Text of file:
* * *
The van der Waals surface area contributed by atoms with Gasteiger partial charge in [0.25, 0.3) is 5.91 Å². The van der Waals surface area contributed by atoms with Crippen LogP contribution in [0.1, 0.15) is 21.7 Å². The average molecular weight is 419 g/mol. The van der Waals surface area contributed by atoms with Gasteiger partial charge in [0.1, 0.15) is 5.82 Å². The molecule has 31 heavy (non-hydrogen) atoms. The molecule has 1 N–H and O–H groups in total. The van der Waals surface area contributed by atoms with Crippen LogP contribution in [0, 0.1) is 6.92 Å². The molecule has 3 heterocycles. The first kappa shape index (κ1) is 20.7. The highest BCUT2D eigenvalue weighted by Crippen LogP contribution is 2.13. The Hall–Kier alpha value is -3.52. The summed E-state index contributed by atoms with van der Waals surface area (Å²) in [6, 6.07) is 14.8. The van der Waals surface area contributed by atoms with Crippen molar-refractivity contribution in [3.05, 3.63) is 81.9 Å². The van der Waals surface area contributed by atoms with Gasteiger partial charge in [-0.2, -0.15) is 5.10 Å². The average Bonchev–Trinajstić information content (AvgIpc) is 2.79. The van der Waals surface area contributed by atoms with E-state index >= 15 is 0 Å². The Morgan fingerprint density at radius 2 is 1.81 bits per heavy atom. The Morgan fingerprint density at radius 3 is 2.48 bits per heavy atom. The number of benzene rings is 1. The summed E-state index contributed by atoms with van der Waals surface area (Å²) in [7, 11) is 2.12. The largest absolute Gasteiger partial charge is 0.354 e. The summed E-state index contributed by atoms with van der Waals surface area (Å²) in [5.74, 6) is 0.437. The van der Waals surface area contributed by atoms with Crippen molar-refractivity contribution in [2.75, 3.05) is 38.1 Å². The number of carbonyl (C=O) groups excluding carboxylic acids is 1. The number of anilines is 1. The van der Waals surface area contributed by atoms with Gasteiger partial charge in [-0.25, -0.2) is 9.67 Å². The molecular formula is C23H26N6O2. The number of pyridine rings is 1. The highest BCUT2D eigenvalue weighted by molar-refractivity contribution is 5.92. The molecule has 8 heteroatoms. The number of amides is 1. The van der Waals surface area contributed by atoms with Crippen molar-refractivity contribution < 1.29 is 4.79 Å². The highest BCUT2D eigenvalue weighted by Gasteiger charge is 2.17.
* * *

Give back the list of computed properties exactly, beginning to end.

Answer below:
The van der Waals surface area contributed by atoms with Gasteiger partial charge in [0.25, 0.3) is 5.91 Å². The van der Waals surface area contributed by atoms with Crippen LogP contribution in [0.1, 0.15) is 21.7 Å². The average molecular weight is 419 g/mol. The van der Waals surface area contributed by atoms with Gasteiger partial charge in [0.1, 0.15) is 5.82 Å². The molecule has 31 heavy (non-hydrogen) atoms. The molecule has 1 N–H and O–H groups in total. The van der Waals surface area contributed by atoms with Crippen LogP contribution in [0, 0.1) is 6.92 Å². The molecule has 3 heterocycles. The first kappa shape index (κ1) is 20.7. The highest BCUT2D eigenvalue weighted by Crippen LogP contribution is 2.13. The Hall–Kier alpha value is -3.52. The summed E-state index contributed by atoms with van der Waals surface area (Å²) in [6, 6.07) is 14.8. The van der Waals surface area contributed by atoms with Crippen molar-refractivity contribution in [3.05, 3.63) is 81.9 Å². The van der Waals surface area contributed by atoms with Gasteiger partial charge in [-0.2, -0.15) is 5.10 Å². The average Bonchev–Trinajstić information content (AvgIpc) is 2.79. The van der Waals surface area contributed by atoms with E-state index >= 15 is 0 Å². The Morgan fingerprint density at radius 2 is 1.81 bits per heavy atom. The Morgan fingerprint density at radius 3 is 2.48 bits per heavy atom. The number of benzene rings is 1. The summed E-state index contributed by atoms with van der Waals surface area (Å²) in [7, 11) is 2.12. The largest absolute Gasteiger partial charge is 0.354 e. The summed E-state index contributed by atoms with van der Waals surface area (Å²) in [5.74, 6) is 0.437. The van der Waals surface area contributed by atoms with Crippen molar-refractivity contribution in [2.75, 3.05) is 38.1 Å². The number of carbonyl (C=O) groups excluding carboxylic acids is 1. The number of anilines is 1. The van der Waals surface area contributed by atoms with Gasteiger partial charge in [-0.25, -0.2) is 9.67 Å². The molecular formula is C23H26N6O2. The number of pyridine rings is 1. The highest BCUT2D eigenvalue weighted by molar-refractivity contribution is 5.92. The molecule has 8 heteroatoms. The number of amides is 1. The van der Waals surface area contributed by atoms with Crippen molar-refractivity contribution < 1.29 is 4.79 Å². The highest BCUT2D eigenvalue weighted by Gasteiger charge is 2.17.